Limited Partnerships (LP) have taken a back seat over the past ten years to the more popular Limited Liability Company (LLC).  That being said, LPs are still often used to hold assets, raise funds, or to achieve achieve specific tax benefits. Here are 5 things you should know about Limited Partnerships.

  1. General Partners and Limited Partners. Every Limited Partnership consists of at least one general partner and one limited partner. The general partner has decision-making authority and is also responsible for the liabilities of the limited partnership. The limited partners participate in the sharing of profits and losses but do not have a voting interest. Because the general partner is subject to liability of the LP, the general partner is usually a company that does not hold significant assets.  The limited partner on the hand is not responsible for the liabilities of the LP. For example, the general partner may be an operating s-corp or a shell company LLC while the limited partner may be an individual or a trust.
  2. Limited Partnerships and Asset Protection. Limited partnerships provide asset protection for the limited partners of the LP against the activities of the LP. For example, if there is a judgment against the LP, that creditor cannot go after the limited partners.  In addition, if an owner of an LP has a judgment against themselves personally, that creditor cannot go after the assets in the limited partnership. Instead, the creditor is given a charging order that only entitles them to the assets or income that the LP decides to distribute to the owner of the limited partnership. As a result, the assets of the limited partnership are protected from the personal activities/liabilities of the owner. Because of this, many individuals will use limited partnerships to hold their valuable assets. While some states offer this same liability protection to LLCs (protect the entity from the owners actions), most states do not.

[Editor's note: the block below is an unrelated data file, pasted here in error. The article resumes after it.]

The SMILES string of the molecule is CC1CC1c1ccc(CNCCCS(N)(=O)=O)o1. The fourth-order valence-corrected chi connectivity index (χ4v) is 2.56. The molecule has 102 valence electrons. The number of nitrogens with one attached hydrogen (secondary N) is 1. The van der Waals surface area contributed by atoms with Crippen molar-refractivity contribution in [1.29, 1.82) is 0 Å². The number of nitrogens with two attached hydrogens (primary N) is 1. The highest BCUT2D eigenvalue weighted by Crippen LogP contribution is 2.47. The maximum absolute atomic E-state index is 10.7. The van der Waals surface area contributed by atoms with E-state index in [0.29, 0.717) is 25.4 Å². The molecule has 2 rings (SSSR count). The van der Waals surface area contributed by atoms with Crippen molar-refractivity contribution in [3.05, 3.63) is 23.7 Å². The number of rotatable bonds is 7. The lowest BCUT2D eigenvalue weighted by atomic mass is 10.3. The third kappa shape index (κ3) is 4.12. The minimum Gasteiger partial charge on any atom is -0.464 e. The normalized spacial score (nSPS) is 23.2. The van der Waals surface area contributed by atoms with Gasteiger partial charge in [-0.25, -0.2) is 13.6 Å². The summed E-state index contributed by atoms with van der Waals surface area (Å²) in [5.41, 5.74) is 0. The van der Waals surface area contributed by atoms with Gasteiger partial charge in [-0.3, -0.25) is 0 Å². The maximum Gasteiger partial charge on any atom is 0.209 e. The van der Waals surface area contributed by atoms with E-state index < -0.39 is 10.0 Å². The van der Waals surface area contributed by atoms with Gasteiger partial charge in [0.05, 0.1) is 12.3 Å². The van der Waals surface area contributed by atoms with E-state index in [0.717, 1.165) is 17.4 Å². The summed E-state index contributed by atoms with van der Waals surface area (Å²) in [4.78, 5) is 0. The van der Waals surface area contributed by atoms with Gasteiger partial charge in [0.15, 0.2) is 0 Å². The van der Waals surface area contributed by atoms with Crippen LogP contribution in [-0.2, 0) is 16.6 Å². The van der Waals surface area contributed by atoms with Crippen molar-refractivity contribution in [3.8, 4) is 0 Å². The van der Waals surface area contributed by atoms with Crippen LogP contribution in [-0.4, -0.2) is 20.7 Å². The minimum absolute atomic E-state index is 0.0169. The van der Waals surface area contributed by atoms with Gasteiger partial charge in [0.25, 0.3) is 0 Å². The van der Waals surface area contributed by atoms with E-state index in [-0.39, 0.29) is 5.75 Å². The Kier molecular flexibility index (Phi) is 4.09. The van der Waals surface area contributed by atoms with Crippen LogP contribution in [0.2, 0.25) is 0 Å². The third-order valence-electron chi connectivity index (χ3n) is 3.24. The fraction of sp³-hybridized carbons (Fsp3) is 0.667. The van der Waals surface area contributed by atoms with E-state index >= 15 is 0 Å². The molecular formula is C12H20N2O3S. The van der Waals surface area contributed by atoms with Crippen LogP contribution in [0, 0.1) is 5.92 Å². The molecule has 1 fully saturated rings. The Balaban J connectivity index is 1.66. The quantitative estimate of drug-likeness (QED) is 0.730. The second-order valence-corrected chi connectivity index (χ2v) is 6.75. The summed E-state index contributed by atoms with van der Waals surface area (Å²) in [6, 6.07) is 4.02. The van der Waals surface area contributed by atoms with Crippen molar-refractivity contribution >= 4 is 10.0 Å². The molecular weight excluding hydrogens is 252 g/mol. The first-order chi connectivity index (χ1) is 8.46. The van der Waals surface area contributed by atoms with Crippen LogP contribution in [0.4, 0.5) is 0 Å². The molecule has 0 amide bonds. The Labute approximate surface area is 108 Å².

3. Hold Rentals in an LLC. Because LP’s are a great place to hold assets, it is important to know what assets should be held in an LP. The following assets are commonly held by LPs: brokerage/investment accounts; second homes; valuable personal property, and raw land. An LP, however, generally should not hold rental real estate, because the tax rules applicable to LP’s limit an owner’s ability to fully take advantage of certain tax losses. As a result, please consult with your CPA prior to placing rental real estate into an LP.
  4. Canadians Love LPs for Real Estate. While LLCs are great for U.S. Citizens, they cause corporate taxes in Canada for Canadian residents. As a result, Canadians who own rental real estate in the U.S. should use an LP to hold their properties as opposed to an LLC. The LP profits flow through to Canada and are only subject to personal level taxes and are not subject to Canadian corporate taxes. LLC income, on the other hand, flows to Canada and is subject to both corporate and personal taxes.
  5. Limited Partnerships Are Great Entities for Raising Money.  Limited partnerships are often used to raise funds because under the LP structure, the general partner (the one usually raising the funds) has authority to run the LP while the investors or limited partners do not have a voting right or interest. Because the LP structure places the control in the hands of the person raising the funds, the LP is presumed to be a security for securities law purposes and as a result a securities law attorney should be consulted as to the proper filings and disclosures necessary to raise funds and sell limited partnership interests to investors.

While an LLC is the most common default entity amongst business owners and investors, the LP can be a more beneficial entity or choice in certain situations and circumstances.  In a brief consult with you attorney, you will be able to determine what entity is right for you while taking into account the tax and asset protection issues that will apply to your specific situation.

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